You probably know that oranges are an excellent source of the antioxidant Vitamin C (a large orange contains over 150% of the Daily Recommended Intake), but their nutritional benefits don’t stop there. Oranges are also high in fiber and a good source of folate and potassium. I usually recommend that participants who are trying to lower their blood pressure consume at least one orange or a glass of 100% orange juice every day, as the potassium in oranges helps lower blood pressure (and reduce the risk of suffering a heart attack or stroke) by counteracting sodium in the bloodstream. Oranges make a great quick and easy snack, but your daily consumption shouldn’t have to end there. Try using oranges to add flavor and depth to your next meal or side dish, as is the case in the following recipe.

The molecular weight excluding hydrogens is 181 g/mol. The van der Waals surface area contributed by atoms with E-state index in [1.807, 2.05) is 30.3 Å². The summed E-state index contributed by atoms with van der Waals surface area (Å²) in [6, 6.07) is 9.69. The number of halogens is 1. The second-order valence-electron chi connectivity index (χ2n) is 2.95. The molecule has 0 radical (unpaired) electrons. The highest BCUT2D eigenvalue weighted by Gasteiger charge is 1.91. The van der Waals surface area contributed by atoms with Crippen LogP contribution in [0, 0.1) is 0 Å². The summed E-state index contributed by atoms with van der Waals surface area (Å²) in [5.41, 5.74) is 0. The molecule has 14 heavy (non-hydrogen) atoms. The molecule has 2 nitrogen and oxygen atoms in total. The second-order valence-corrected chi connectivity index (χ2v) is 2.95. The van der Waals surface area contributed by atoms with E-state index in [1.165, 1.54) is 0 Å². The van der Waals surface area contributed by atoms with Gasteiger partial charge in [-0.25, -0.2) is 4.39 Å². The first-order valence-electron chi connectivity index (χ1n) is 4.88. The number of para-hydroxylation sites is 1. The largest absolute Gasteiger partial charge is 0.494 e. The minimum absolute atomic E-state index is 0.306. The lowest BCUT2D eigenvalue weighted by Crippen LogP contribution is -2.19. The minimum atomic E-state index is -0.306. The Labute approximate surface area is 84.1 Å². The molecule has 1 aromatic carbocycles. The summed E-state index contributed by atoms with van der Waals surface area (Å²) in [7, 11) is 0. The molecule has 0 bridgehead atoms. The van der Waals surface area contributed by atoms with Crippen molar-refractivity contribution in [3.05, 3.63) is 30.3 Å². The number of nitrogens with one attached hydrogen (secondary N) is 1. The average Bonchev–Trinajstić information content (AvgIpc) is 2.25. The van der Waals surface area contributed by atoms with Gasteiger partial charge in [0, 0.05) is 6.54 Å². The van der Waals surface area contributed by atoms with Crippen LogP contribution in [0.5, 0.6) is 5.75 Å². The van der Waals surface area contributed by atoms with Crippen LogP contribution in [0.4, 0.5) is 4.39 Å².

Orange, Raisin, and Pine Nut Cous Cous
2 cups water
1 Tablespoon extra-virgin olive oil
½ cup diced red onions or shallots
½ cup diced carrots
½ cup dried raisins
1 teaspoon grated orange zest
½ teaspoon freshly ground white or black pepper
10 ounces (or about 1 ¼ cups dry) whole wheat cous cous (Trader Joe’s sells the whole wheat kind – you can find it near the pasta)
1 orange, peeled and segmented
¼ cup pine nuts or chopped walnuts, lightly toasted
1 Tablespoon chopped fresh mint or parsley
1. Combine the water, olive oil, red onion, carrots, raisins, orange zest, and pepper in a small saucepan, and bring to a boil. Cover, and cook at a slow simmer for 2 minutes.
2. Remove saucepan from heat and add in the cous cous. Let sit for 5 minutes.
3. Add the orange segments, nuts, and mint or parsley, and fluff the cous cous with a fork. Serve hot as either a meal or side dish.
Recipe adapted from Emeril 20-40-60: Fresh Food Fast. Emeril Lagasse. New York: Harper Collins, 2009.